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Stock markets are turbulent, again. Here’s what experts say you should and shouldn’t do.

What should you do when the stock market is making you seasick? If you’re investing for retirement, it depends on when you plan to retire.

Trader Phyllis Arena Woods works on the floor of the New York Stock Exchange on Jan. 24. (Courtney Crow/New York Stock Exchange/AP)

Investment professionals have been issuing stock market reports in an effort to calm investors worried about the Russian conflict in Ukraine.

It comes down to this. Just don’t look at your retirement account. Not now. Not while the steep drops might make you do something you’ll regret later.

“Geopolitics have a history of rattling markets and stocks are likely to be on edge for the next several weeks,” wrote Lindsey Bell, Ally’s chief markets and money strategist. “The good news is that the impact tends to be short-lived, only lasting anywhere from 1 to 3 months. Historically, twelve months after such an event, the market edges higher. Additionally, despite European stocks getting hit hard today, they have held up relatively well since the conflict started.”

If you are invested for the long-term, short-term politics shouldn’t change your investment strategy, Bell said.

Although there is a flight to safer investments, snapbacks from corrections in the stock market tend to be very sharp, wrote Keith Lerner, co-chief investment officer for Truist Advisory Services.

“As discomforting as the headlines are, from an investment perspective, we would urge investors not to overreact,” Lerner said in his market perspective. “Panic selling has generally not been a winning strategy.”

Following the daily plunges will only make you sick, or second-guess yourself — emotions that will very likely lead to losses.

Biden announces new sanctions and decries Russia’s ‘brutal assault’

I know that’s easier to say than do when you’re an investor and news reports relay every move the market makes.

But we’ve been here before, and not too long ago. Remember March 2020, just as the pandemic began hitting the U.S. hard?

On March 13, 2020, The Washington Post’s website carried this headline: “U.S. stock market suffers worst crash since 1987, as Americans wake up to a new normal of life.”

On that day, the Dow Jones industrial average experienced a 10 percent loss. It marked the Dow’s worst day since the heart-stopping Black Monday in October 1987, when the Dow lost more than 22 percent of its value in a single day.

Fast-forward to year-end 2021 — Dec. 31 to be exact — and a headline on The Post’s website read: “2021 goes down as a year of high risk and high reward for markets.”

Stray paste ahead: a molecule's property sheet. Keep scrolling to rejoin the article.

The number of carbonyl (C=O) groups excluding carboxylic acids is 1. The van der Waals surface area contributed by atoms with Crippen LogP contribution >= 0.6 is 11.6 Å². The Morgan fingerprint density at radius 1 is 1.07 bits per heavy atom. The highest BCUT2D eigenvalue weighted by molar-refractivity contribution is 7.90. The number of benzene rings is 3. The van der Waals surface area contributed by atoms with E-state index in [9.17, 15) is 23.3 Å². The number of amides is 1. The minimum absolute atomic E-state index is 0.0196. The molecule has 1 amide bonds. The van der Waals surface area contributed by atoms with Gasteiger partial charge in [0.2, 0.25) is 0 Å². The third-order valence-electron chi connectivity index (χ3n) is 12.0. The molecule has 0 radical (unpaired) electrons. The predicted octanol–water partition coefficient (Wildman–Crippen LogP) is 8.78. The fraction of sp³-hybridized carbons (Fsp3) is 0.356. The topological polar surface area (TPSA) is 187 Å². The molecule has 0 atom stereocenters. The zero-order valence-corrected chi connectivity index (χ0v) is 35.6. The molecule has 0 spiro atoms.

But every crisis brings its own concerns with Russia’s hostile acts causing the market volatility this time. Even so, much of the advice to hang tight is the same.

Stocks claw back after Russia attack on Ukraine roils markets

“I fear investors who are new at this won’t understand what’s going on or what to do, and their inexperience will cause them to let their emotions dictate their actions,” said Ric Edelman, host of “The Truth About Your Future,” a nationally syndicated radio program.

Investors who respond with calm and clarity during such times often reap rewards for their patience.

“I think it’s wise to stay calm and avoid big ‘either-or’ moves, especially moving out of stocks entirely,” said Christine Benz, director of personal finance for Morningstar. “Selling stocks can provide some short-term peace, but it’s often immediately replaced by a nagging worry of, ‘Is it time to get back in?’”

I made the rounds of financial experts I frequently poll when the stock market is having wild swings. Here’s what they advise for various investors.

  • You’re not investing: “You’re at risk of missing out on some of the biggest gains as the market recovers,” said Mychal Campos, head of investing for online investment firm Betterment.

As the market dips, this could be a good time to jump into investing. The ideal way to invest is to buy low and sell high, said Ernest Burley, a certified financial planner and owner of Maryland-based Burley Insurance and Financial Services.

“As the market recovers, you have the potential to earn some gains on the ride up,” Burley said. “People often buy high and sell low because they invest purely on emotions. This is a surefire losing strategy.”